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He had a fever when he was in Spain, And when the fit was on him, I did mark How he did shake: ‘tis true, this god did shake; His coward lips did from their colour fly, And that same eye whose bend doth awe the world Did lose his luster: I did hear him groan: Ay, and that tongue of his that bade the Romans Mark him and write his speeches in their books, Alas, it cried ‘Give me some drink, Titinius,’ As a sick girl. Ye gods, it doth amaze me A man of such a feeble temper should So get the start of the majestic world And bear the palm alone.
To what does Cassius compare Caesar in this speech? a palm tree a Roman a little girl a Spaniard
Can you explain which line?
No one knows?
what have you read of the passage?
or rather, can you narrow down your options?
all but I dont understand what is being compared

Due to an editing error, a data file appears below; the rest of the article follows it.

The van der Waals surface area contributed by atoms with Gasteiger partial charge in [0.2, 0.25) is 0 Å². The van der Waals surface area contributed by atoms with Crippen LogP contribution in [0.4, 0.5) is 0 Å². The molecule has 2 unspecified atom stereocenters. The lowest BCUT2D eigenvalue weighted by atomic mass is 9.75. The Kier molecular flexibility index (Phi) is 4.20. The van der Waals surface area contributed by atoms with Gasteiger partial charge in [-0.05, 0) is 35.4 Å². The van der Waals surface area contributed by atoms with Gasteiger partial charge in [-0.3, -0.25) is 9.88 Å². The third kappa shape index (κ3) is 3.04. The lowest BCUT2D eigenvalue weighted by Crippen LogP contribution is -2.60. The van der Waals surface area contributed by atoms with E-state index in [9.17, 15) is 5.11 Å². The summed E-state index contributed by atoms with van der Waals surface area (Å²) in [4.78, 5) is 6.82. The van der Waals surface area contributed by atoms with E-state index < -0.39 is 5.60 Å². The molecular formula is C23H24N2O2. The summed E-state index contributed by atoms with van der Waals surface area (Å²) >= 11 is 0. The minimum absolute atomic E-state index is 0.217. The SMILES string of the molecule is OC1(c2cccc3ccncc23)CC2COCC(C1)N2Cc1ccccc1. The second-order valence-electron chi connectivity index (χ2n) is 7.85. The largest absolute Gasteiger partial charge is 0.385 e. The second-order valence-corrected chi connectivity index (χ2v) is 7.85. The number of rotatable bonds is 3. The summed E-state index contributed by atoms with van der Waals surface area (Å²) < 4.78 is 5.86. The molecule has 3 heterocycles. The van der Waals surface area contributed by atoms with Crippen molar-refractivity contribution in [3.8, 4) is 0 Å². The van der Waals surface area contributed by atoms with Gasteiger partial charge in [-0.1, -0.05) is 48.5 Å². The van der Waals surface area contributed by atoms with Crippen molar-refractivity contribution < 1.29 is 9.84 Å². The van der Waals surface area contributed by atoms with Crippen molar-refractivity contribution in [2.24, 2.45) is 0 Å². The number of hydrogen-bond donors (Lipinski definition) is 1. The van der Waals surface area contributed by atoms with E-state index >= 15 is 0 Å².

I think a roman because hes speaking of romans
that tongue of his that bade the Romans ... does not compare him to a Roman, he already is a Roman
and a palm tree because he speaks of drinking so maybe he needs water or possibly because he bear the palm alone
a palm tree eh ... no, bearing the palm alone is not a comparison to a palm tree
A little girl?
possibly .... how would you back that claim?
He compares him to a sick girl and in the beginning it speaks of having a fever
i agree, that would be the most likely comparison. hes sick and whimpering .... such a powerful ruler and orator reduced to what, crying like a little girl
what about a spainard? because they're always drunks and run their mouths?
hmmm, but we cant back that from the passage given. We have to read it for what the passage gives us and not infer any outside bias into it
in this speech, he got sick in Spain .... doesnt really compare to being a Spainard
Yeah I put girl and got it correct thanks alot.
youre welcome :)